Movie Review: ‘Avatar: The Way Of Water’

Review by James Lindorf

2009 saw a nearly exponential resurgence in the number of 3D films being released, and James Cameron’s “Avatar” led the way. The visual masterpiece started slowly but would earn 2.75 billion dollars and three Academy Awards from its initial release. Typically two billion dollars in profit would have the studio working on the sequel while fans were buying their second or third ticket. Unfortunately for Fox, James Cameron has always worked at his own pace. Thirteen years have passed, and it is finally time to return to Pandora, but has it been too long? The only way to know for sure is to once again put on the 3D glasses and let Disney take us from the forest to the ocean in “Avatar: The Way of Water” on December 16th.

It has been more than a decade since Jake Sully (Sam Worthington) and Neytiri (Zoe Saldaña) led the Na’vi in the battle against the sky people. In that time, Jake has become the leader of the forest Na’vi, and their family has grown many times. The Sully family now includes oldest son Nettayam (Jamie Flatters), middle child Lo’ak (Britain Dalton), daughter Tuk (Trinity Jo-Li Bliss), as well as an adopted human child Spider (Jack Champion), and Grace’s (Sigourney Weaver) daughter Kiri (Sigourney Weaver). Jake’s life is perfect, but the tranquility comes to a sudden and violent end with the return of the sky people. Chased from their home, the Sullys take refuge among the water Na’vi, learning their ways and hoping to live their days in peace. Their pursuers, Colonel Miles Quaritch (Stephen Lang) and his crew, have been reanimated in the bodies of Avatars and will stop at nothing to complete their mission. What follows is 192 minutes of visual mastery from the forests to the skies to the ocean floor that will leave you believing not only are we not alone, but James Cameron found them.

In 2009 the visuals captivated audiences, but it was the story that detractors attacked. It was called unbelievable at best, accused of being silly using words like unobtanium, or worst of all, being derivative. While not the most original story, it was well presented and suffered most of these complaints as a side effect of being king of the box office. To prevent those accusations and build goodwill with potential moviegoers, Cameron partnered with Rick Jaffa & Amanda Silver on the screenplay. Their script is based on the story conceived by the trio and Josh Friedman & Shane Salerno.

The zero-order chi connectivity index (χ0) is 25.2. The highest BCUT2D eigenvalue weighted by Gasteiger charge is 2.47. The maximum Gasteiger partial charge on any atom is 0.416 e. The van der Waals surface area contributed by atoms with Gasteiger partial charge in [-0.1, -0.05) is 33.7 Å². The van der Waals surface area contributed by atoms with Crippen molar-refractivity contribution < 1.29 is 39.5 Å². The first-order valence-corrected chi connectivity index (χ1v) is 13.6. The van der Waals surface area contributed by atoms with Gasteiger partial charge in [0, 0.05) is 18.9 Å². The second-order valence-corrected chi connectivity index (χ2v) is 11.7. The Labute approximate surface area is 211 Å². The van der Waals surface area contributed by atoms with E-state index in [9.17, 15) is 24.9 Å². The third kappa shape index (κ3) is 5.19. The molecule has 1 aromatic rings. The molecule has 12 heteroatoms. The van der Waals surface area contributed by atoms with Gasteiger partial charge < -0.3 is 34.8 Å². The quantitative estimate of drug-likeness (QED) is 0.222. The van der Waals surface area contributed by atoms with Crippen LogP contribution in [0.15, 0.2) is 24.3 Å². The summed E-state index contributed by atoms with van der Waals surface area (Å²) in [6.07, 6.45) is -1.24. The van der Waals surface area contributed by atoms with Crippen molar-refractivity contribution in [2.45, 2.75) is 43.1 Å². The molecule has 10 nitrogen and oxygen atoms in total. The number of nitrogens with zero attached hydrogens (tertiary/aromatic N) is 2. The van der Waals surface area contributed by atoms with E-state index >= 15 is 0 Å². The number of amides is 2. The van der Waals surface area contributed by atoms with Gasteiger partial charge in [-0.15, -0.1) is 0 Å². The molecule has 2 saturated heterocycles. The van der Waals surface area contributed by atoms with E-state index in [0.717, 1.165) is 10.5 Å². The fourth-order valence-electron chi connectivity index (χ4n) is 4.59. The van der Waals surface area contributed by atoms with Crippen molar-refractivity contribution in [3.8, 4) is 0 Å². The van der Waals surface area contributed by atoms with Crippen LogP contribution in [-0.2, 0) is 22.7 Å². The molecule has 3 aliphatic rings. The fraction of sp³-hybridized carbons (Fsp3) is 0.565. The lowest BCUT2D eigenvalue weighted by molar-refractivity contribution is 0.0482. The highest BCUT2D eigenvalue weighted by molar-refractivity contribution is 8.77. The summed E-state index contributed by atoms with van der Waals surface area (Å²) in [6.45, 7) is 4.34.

While their new story isn’t groundbreaking or shocking, it offers more depth than its predecessor by focusing heavily on the youth. Their idealism, the wonder and ease at which they can adapt to new environments, and their capacity for outrage are the heart of the film. The adults act as facilitators to their story and buffers to experiences they aren’t ready for or challenges they couldn’t believably take on. In many ways, “The Way of Water” is a coming-of-age story built into the larger saga of the colonization of Pandora. The kids are faced with leaving home for the first time, crushes, being bullied for having too many fingers or skinny tails, and even death. Lo’ak, Spider, and Kiri have the most complex journeys as they try to figure out who they are and their roles in their family and the war. Much of their stories will be expanded upon in future sequels. Still, you can see several possible paths each of them may go down that could unite or tear everything apart.

They may bring a new and improved story, but Cameron wouldn’t miss a chance to push the visuals further. The entire movie was filmed in 48 frames per second, double the normal speed. During the dramatic scenes, this new look was toned down through a new process they are calling motion grading. Unlike color grading, where the appearance of a scene is manipulated to elicit an emotional response, motion grading artificially creates the impression of 24 fps immersing the audience in the emotion of the moment. The new look can shine in full glory during the grand nature scenes and the bombastic action sequences. However, past experiences with increased frame rates have disappointed audiences with its “too real” look. But Cameron and cinematographer Russell Carpenter crafted the most beautiful film I have ever seen and handled the new frame rate perfectly, except for a couple of shots. Luckily we are talking a matter of seconds in over 3 hours of runtime.

“Avatar: The Way of Water” is an improvement in every meaningful way over its predecessor. Make sure you plan any bathroom breaks accordingly. From the horrifying moment the Tulkun hunt begins, the film enters an unrelenting final act that will keep your eyes glued to the screen and your bottom firmly in the seat. “Avatar: The Way of Water” earns a 4 out of 5 for its stunning visuals and emotional storyline.

Rating: PG-13
Genre: Sci-Fi, Adventure, Action, Fantasy
Original Language: English
Director: James Cameron
Producer: James Cameron, Jon Landau
Writer: James Cameron, Rick Jaffa, Amanda Silver
Release Date: December 16th, 2022
Runtime: 3h 12m
Distributor: 20th Century Studios

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